Kısakürek was born into an upper-class Istanbul family in 1904 and attended several elite schools, which made him fluent in French and led him to spend a year at the Sorbonne in 1924-25. His Islamist and nationalist tendencies were already developing, but Kısakürek led a troubled personal life until 1934, when he met the Naqshbandi shaykh Abdulhakim Arvasi, who immediately exerted an enormous influence on him. Arvasi led him to be initiated into the Naqshbandi order, which remained a key guiding light for him until his death. Kısakürek was a prolific writer, publishing dozens of books as well as the influential Büyük Doğu periodical, which was published intermittently between 1943 and 1978. None of Kısakürek’s books has been translated into English, though Burhanettin Duran’s 2001 doctoral dissertation provides an excellent summary of his life and work.22
Kısakürek’s ideology was based on a rejection of the modernizing revolutions—from the 1839 Tanzimat and the 1876 Meşrutiyet to the 1923 proclamation of the republic. Instead, he advocated an Islamic revolution, leading to a society based on sharia law. While the emphasis on sharia might seem odd for a Sufi, it is fully coherent from the point of view of the Naqshbandi order, which has always sought to remain in the Sunni Orthodox mainstream and views the mystical elements of Sufism as a second story on top of sharia. Indeed, as Thierry Zarcone has demonstrated, the twentieth-century Naqshbandi thinkers of Turkey accorded growing attention to the eleventh-century theologian Al-Ghazali and sixteenth-century Naqshbandi shaykh Ahmad Sirhindi because of their efforts to reconcile Sufism and Orthodox Sunnism. Indeed, as Zarcone puts it, these theologians are “at the core of this movement, which tends to approximate as much as possible, to the point of conflating, Sufism and Sharia.”23 However, Kısakürek was dismissive of modern Islamist thinkers, from Muhammad Abduh to Sayyid Qutb and Abul A’la Mawdudi, because they rejected the medieval ulema and were anti-Sufi, and thus they refused to appreciate the hidden, inner meaning of Islam.24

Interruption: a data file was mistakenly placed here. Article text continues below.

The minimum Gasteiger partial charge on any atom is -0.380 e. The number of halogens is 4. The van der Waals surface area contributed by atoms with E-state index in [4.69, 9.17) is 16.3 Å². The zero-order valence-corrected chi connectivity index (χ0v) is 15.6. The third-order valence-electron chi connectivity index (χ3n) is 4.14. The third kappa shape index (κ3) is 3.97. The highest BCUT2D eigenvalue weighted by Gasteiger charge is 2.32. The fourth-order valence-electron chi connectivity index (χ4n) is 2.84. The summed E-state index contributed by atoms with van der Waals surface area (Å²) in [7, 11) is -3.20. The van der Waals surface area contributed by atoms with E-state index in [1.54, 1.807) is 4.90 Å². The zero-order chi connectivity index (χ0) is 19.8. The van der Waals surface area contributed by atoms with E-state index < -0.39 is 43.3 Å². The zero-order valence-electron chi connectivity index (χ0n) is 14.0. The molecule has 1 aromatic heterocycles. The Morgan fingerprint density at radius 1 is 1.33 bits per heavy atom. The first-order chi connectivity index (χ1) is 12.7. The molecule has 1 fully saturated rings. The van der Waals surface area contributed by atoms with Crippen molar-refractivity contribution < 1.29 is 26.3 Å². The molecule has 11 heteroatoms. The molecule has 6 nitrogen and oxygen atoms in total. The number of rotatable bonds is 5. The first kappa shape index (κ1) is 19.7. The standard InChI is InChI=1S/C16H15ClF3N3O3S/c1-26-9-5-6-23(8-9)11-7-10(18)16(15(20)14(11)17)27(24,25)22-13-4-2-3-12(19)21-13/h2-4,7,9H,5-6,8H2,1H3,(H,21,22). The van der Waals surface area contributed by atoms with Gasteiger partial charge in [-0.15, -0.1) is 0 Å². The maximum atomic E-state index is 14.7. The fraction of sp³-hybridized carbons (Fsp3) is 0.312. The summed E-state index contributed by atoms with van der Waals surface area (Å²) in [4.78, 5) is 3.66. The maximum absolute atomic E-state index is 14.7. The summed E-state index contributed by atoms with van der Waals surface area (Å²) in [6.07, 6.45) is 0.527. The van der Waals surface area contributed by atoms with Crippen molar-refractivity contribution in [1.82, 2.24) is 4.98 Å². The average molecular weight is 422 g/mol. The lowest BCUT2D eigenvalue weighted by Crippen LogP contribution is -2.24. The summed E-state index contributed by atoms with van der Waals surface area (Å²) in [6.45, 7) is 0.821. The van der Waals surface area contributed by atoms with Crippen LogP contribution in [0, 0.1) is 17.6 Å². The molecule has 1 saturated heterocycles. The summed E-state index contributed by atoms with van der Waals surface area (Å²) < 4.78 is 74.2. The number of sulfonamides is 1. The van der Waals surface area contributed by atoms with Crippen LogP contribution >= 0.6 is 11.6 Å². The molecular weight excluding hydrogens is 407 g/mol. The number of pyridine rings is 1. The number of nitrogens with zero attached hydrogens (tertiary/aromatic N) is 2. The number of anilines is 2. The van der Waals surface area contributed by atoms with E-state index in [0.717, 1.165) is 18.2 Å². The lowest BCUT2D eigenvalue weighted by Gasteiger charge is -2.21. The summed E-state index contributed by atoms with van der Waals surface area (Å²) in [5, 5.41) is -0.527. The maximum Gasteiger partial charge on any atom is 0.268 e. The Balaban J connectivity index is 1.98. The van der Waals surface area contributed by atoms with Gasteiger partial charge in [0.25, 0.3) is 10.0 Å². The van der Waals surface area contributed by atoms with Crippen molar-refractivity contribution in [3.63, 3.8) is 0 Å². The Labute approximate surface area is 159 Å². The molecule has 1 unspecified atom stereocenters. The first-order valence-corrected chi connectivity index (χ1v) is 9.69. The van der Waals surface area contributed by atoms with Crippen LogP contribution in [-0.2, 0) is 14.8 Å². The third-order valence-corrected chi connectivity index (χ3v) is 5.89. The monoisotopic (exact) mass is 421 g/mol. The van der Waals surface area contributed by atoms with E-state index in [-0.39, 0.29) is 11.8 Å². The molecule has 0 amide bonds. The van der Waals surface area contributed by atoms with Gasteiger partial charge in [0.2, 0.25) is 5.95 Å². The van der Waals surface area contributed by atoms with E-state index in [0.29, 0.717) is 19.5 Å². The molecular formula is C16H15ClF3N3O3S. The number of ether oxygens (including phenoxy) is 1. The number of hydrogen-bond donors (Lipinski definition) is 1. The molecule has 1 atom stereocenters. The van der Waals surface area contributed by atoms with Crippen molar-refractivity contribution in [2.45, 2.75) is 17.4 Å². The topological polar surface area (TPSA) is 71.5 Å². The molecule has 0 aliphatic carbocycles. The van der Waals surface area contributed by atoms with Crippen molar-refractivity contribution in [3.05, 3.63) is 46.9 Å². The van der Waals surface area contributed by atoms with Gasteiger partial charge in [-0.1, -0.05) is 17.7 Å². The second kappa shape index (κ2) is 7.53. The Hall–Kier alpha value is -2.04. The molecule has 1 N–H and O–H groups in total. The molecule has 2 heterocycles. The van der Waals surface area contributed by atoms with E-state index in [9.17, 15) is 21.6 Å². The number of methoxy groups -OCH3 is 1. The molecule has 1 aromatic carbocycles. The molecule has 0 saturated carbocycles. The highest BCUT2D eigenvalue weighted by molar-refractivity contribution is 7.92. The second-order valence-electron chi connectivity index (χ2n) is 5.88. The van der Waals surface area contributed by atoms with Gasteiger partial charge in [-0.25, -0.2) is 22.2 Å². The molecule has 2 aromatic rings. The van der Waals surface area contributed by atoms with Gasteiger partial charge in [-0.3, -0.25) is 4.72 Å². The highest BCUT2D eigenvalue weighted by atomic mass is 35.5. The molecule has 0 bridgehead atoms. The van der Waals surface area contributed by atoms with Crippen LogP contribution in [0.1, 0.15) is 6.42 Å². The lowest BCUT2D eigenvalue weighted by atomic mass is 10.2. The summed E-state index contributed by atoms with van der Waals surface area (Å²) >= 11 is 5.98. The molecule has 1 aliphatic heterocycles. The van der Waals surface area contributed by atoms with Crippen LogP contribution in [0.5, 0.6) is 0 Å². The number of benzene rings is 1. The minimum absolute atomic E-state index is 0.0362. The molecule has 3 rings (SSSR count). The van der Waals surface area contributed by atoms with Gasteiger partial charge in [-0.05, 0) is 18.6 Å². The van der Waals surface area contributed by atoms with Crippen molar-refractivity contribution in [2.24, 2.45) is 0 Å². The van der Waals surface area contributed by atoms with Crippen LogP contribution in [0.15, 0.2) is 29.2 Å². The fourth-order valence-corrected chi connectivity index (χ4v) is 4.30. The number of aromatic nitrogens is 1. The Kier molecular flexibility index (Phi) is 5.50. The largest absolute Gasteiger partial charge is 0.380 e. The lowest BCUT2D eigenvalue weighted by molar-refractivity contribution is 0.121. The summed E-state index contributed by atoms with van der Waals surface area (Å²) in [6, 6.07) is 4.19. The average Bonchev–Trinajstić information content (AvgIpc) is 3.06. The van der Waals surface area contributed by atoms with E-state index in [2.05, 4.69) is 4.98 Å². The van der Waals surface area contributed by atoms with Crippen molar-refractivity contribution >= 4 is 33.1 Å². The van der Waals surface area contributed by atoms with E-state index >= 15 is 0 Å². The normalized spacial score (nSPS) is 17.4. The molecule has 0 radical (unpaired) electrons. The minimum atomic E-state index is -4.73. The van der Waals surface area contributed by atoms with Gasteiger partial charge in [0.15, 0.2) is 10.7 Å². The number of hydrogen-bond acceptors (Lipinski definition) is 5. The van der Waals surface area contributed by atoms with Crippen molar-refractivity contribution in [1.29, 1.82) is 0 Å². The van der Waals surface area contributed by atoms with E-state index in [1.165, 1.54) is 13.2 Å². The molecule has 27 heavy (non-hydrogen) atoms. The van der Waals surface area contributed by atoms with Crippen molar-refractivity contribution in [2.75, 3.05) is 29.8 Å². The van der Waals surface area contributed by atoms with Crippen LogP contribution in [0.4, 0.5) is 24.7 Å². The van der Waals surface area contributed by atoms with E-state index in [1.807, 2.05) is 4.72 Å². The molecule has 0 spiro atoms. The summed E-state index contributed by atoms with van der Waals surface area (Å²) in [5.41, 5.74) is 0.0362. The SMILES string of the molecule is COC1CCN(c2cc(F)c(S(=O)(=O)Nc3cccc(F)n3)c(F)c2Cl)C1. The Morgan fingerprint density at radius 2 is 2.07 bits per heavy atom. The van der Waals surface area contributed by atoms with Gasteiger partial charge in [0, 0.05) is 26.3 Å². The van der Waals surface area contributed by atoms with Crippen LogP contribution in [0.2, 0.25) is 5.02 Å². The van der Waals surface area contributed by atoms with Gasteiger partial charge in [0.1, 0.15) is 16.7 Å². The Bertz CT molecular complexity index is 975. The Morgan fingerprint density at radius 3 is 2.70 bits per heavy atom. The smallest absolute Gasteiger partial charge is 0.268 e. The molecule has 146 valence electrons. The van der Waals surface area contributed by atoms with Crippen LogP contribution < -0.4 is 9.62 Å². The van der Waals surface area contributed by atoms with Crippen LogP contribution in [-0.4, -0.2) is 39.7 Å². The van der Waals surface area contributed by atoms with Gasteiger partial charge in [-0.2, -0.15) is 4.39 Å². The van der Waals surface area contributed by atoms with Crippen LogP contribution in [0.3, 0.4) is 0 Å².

Kısakürek, however, particularly admired the medieval theologian Al-Ghazali.25 From Al-Ghazali, Kısakürek drew not only the marriage of Sufism and Orthodoxy, but an understanding of Islam that determined every aspect of political, social, and individual life, leading him to compose a manual of social and individual rules.26 Indeed, just as Lenin concluded that there was no private life for a Communist, Kısakürek believed the same about Muslims.27 The ideology he developed was clearly totalitarian in spirit.
Kısakürek, like most modern Turkish Islamists, was heavily influenced by Western, and particularly fascist, political thought, which he adapted to Islam. Thus, he saw the Islamic revolution—which would take place in Turkey and spread to the rest of the Muslim world—as the culmination of the French, Bolshevik, and fascist revolutions and believed that liberalism, socialism, and fascism would find a balance in the Islamic system, a “synthesis of their thesis and antithesis.”28 The Islamic system would be a deliverance not just to Muslims, but to all of mankind. As a totality, Islam would correct all wrongs and answer all questions. Kısakürek, thus, was fundamentally anti-Western, as he aspired to have the Islamic revolution form a counterbalance to the West’s “material and spiritual imperialism.” But he was astute enough to understand the weak position of the Muslim world and therefore argued that Islam must take what is good from the West, such as technology, but not the bad, particularly its lack of spiritualism. Importantly, he argued in favor of maintaining good relations with the West until such time as the Islamic revolution had matured and the Muslim world was able to stand up to the West.29
The Islamic revolution, in Kısakürek’s view, would enable the full reversal of Kemalism. When the state was guided by Islam, it would employ state institutions, law, and education as vehicles of revolution to create a new, pious youth.